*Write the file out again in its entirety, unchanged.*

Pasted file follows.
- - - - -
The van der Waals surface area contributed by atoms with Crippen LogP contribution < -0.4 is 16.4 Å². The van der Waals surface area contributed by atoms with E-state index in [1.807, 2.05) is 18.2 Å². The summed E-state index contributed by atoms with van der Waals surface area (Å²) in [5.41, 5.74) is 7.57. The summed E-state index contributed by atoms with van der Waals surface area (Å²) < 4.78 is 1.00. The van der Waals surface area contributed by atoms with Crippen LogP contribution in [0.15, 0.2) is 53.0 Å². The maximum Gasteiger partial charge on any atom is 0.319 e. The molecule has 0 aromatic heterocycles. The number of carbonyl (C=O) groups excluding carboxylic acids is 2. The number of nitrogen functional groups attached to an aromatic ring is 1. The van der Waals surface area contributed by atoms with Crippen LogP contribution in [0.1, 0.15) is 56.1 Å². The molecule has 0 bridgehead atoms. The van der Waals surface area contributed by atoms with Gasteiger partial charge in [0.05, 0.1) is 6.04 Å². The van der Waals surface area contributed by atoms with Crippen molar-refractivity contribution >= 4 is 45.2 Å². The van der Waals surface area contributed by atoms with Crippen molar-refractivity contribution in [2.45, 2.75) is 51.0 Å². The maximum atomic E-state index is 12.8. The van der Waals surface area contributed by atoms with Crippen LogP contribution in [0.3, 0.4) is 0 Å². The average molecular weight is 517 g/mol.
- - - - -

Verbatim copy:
The van der Waals surface area contributed by atoms with Crippen LogP contribution < -0.4 is 16.4 Å². The van der Waals surface area contributed by atoms with E-state index in [1.807, 2.05) is 18.2 Å². The summed E-state index contributed by atoms with van der Waals surface area (Å²) in [5.41, 5.74) is 7.57. The summed E-state index contributed by atoms with van der Waals surface area (Å²) < 4.78 is 1.00. The van der Waals surface area contributed by atoms with Crippen LogP contribution in [0.15, 0.2) is 53.0 Å². The maximum Gasteiger partial charge on any atom is 0.319 e. The molecule has 0 aromatic heterocycles. The number of carbonyl (C=O) groups excluding carboxylic acids is 2. The number of nitrogen functional groups attached to an aromatic ring is 1. The van der Waals surface area contributed by atoms with Crippen LogP contribution in [0.1, 0.15) is 56.1 Å². The molecule has 0 bridgehead atoms. The van der Waals surface area contributed by atoms with Gasteiger partial charge in [0.05, 0.1) is 6.04 Å². The van der Waals surface area contributed by atoms with Crippen molar-refractivity contribution >= 4 is 45.2 Å². The van der Waals surface area contributed by atoms with Crippen molar-refractivity contribution in [2.45, 2.75) is 51.0 Å². The maximum atomic E-state index is 12.8. The van der Waals surface area contributed by atoms with Crippen LogP contribution in [0.3, 0.4) is 0 Å². The average molecular weight is 517 g/mol.